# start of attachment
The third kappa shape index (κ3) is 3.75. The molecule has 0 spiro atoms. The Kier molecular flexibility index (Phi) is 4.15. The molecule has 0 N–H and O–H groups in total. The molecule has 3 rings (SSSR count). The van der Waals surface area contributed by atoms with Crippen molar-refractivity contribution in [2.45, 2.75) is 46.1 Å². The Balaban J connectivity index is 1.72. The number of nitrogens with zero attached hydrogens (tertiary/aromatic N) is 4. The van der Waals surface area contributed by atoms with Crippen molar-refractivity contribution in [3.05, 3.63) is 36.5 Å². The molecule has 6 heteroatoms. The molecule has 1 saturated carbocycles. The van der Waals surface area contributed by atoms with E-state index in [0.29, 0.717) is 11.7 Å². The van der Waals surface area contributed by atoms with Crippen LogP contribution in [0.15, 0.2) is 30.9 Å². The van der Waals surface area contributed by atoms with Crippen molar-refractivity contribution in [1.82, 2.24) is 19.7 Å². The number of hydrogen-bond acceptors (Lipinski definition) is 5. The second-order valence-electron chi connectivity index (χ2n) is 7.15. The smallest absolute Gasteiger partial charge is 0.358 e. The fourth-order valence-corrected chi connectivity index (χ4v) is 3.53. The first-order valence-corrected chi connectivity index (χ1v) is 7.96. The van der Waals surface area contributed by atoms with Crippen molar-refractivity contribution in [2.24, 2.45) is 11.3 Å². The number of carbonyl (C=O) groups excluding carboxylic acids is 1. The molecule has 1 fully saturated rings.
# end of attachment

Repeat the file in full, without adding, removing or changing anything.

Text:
The third kappa shape index (κ3) is 3.75. The molecule has 0 spiro atoms. The Kier molecular flexibility index (Phi) is 4.15. The molecule has 0 N–H and O–H groups in total. The molecule has 3 rings (SSSR count). The van der Waals surface area contributed by atoms with Crippen molar-refractivity contribution in [2.45, 2.75) is 46.1 Å². The Balaban J connectivity index is 1.72. The number of nitrogens with zero attached hydrogens (tertiary/aromatic N) is 4. The van der Waals surface area contributed by atoms with Crippen molar-refractivity contribution in [3.05, 3.63) is 36.5 Å². The molecule has 6 heteroatoms. The molecule has 1 saturated carbocycles. The van der Waals surface area contributed by atoms with E-state index in [0.29, 0.717) is 11.7 Å². The van der Waals surface area contributed by atoms with Crippen LogP contribution in [0.15, 0.2) is 30.9 Å². The van der Waals surface area contributed by atoms with Crippen molar-refractivity contribution in [1.82, 2.24) is 19.7 Å². The number of hydrogen-bond acceptors (Lipinski definition) is 5. The second-order valence-electron chi connectivity index (χ2n) is 7.15. The smallest absolute Gasteiger partial charge is 0.358 e. The fourth-order valence-corrected chi connectivity index (χ4v) is 3.53. The first-order valence-corrected chi connectivity index (χ1v) is 7.96. The van der Waals surface area contributed by atoms with Crippen molar-refractivity contribution in [2.24, 2.45) is 11.3 Å². The number of carbonyl (C=O) groups excluding carboxylic acids is 1. The molecule has 1 fully saturated rings.